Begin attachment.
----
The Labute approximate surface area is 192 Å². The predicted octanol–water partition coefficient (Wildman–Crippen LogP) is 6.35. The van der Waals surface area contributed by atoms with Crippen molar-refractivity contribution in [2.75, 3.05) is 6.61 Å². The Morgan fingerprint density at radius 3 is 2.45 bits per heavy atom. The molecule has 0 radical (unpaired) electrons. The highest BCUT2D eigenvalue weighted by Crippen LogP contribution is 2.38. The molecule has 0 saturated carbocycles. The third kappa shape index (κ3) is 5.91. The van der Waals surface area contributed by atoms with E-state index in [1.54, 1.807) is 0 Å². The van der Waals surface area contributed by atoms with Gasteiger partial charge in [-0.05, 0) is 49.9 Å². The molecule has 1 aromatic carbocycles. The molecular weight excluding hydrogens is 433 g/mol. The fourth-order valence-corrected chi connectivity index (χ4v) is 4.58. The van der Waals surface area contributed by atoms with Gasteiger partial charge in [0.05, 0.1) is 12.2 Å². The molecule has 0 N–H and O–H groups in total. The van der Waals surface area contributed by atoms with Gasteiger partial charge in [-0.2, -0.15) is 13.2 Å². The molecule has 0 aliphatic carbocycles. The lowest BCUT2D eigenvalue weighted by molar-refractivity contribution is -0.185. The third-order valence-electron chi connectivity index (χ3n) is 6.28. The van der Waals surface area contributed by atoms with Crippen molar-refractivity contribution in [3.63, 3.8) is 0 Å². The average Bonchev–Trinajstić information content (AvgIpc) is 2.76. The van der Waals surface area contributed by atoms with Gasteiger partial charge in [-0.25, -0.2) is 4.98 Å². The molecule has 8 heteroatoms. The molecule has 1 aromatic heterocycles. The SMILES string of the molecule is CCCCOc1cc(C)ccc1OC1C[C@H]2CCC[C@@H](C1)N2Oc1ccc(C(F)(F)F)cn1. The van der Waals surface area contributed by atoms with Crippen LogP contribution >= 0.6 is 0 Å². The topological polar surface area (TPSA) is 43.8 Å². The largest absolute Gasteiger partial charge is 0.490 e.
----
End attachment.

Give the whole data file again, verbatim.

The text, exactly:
The Labute approximate surface area is 192 Å². The predicted octanol–water partition coefficient (Wildman–Crippen LogP) is 6.35. The van der Waals surface area contributed by atoms with Crippen molar-refractivity contribution in [2.75, 3.05) is 6.61 Å². The Morgan fingerprint density at radius 3 is 2.45 bits per heavy atom. The molecule has 0 radical (unpaired) electrons. The highest BCUT2D eigenvalue weighted by Crippen LogP contribution is 2.38. The molecule has 0 saturated carbocycles. The third kappa shape index (κ3) is 5.91. The van der Waals surface area contributed by atoms with E-state index in [1.54, 1.807) is 0 Å². The van der Waals surface area contributed by atoms with Gasteiger partial charge in [-0.05, 0) is 49.9 Å². The molecule has 1 aromatic carbocycles. The molecular weight excluding hydrogens is 433 g/mol. The fourth-order valence-corrected chi connectivity index (χ4v) is 4.58. The van der Waals surface area contributed by atoms with Gasteiger partial charge in [0.05, 0.1) is 12.2 Å². The molecule has 0 N–H and O–H groups in total. The van der Waals surface area contributed by atoms with Gasteiger partial charge in [-0.2, -0.15) is 13.2 Å². The molecule has 0 aliphatic carbocycles. The lowest BCUT2D eigenvalue weighted by molar-refractivity contribution is -0.185. The third-order valence-electron chi connectivity index (χ3n) is 6.28. The van der Waals surface area contributed by atoms with Crippen molar-refractivity contribution in [3.63, 3.8) is 0 Å². The average Bonchev–Trinajstić information content (AvgIpc) is 2.76. The van der Waals surface area contributed by atoms with Gasteiger partial charge in [-0.25, -0.2) is 4.98 Å². The molecule has 8 heteroatoms. The molecule has 1 aromatic heterocycles. The SMILES string of the molecule is CCCCOc1cc(C)ccc1OC1C[C@H]2CCC[C@@H](C1)N2Oc1ccc(C(F)(F)F)cn1. The van der Waals surface area contributed by atoms with Crippen LogP contribution >= 0.6 is 0 Å². The topological polar surface area (TPSA) is 43.8 Å². The largest absolute Gasteiger partial charge is 0.490 e.